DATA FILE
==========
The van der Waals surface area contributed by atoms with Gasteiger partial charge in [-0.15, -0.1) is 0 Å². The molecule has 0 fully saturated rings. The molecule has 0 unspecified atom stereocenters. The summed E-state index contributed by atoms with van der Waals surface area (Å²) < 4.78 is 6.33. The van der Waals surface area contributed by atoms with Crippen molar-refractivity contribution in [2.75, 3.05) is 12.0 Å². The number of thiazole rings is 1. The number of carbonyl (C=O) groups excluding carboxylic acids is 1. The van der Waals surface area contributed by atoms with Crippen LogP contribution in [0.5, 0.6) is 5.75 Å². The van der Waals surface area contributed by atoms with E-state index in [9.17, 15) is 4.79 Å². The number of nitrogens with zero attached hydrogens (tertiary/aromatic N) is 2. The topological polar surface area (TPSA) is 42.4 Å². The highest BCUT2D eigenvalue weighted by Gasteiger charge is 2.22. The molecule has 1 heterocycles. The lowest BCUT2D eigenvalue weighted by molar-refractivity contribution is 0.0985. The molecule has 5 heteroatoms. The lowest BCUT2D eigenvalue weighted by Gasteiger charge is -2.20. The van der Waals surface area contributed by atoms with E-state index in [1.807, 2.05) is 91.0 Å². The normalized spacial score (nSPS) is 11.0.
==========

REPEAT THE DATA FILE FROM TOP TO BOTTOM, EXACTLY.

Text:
The van der Waals surface area contributed by atoms with Gasteiger partial charge in [-0.15, -0.1) is 0 Å². The molecule has 0 fully saturated rings. The molecule has 0 unspecified atom stereocenters. The summed E-state index contributed by atoms with van der Waals surface area (Å²) < 4.78 is 6.33. The van der Waals surface area contributed by atoms with Crippen molar-refractivity contribution in [2.75, 3.05) is 12.0 Å². The number of thiazole rings is 1. The number of carbonyl (C=O) groups excluding carboxylic acids is 1. The van der Waals surface area contributed by atoms with Crippen LogP contribution in [0.5, 0.6) is 5.75 Å². The van der Waals surface area contributed by atoms with E-state index in [9.17, 15) is 4.79 Å². The number of nitrogens with zero attached hydrogens (tertiary/aromatic N) is 2. The topological polar surface area (TPSA) is 42.4 Å². The highest BCUT2D eigenvalue weighted by Gasteiger charge is 2.22. The molecule has 1 heterocycles. The lowest BCUT2D eigenvalue weighted by molar-refractivity contribution is 0.0985. The molecule has 5 heteroatoms. The lowest BCUT2D eigenvalue weighted by Gasteiger charge is -2.20. The van der Waals surface area contributed by atoms with E-state index in [1.807, 2.05) is 91.0 Å². The normalized spacial score (nSPS) is 11.0.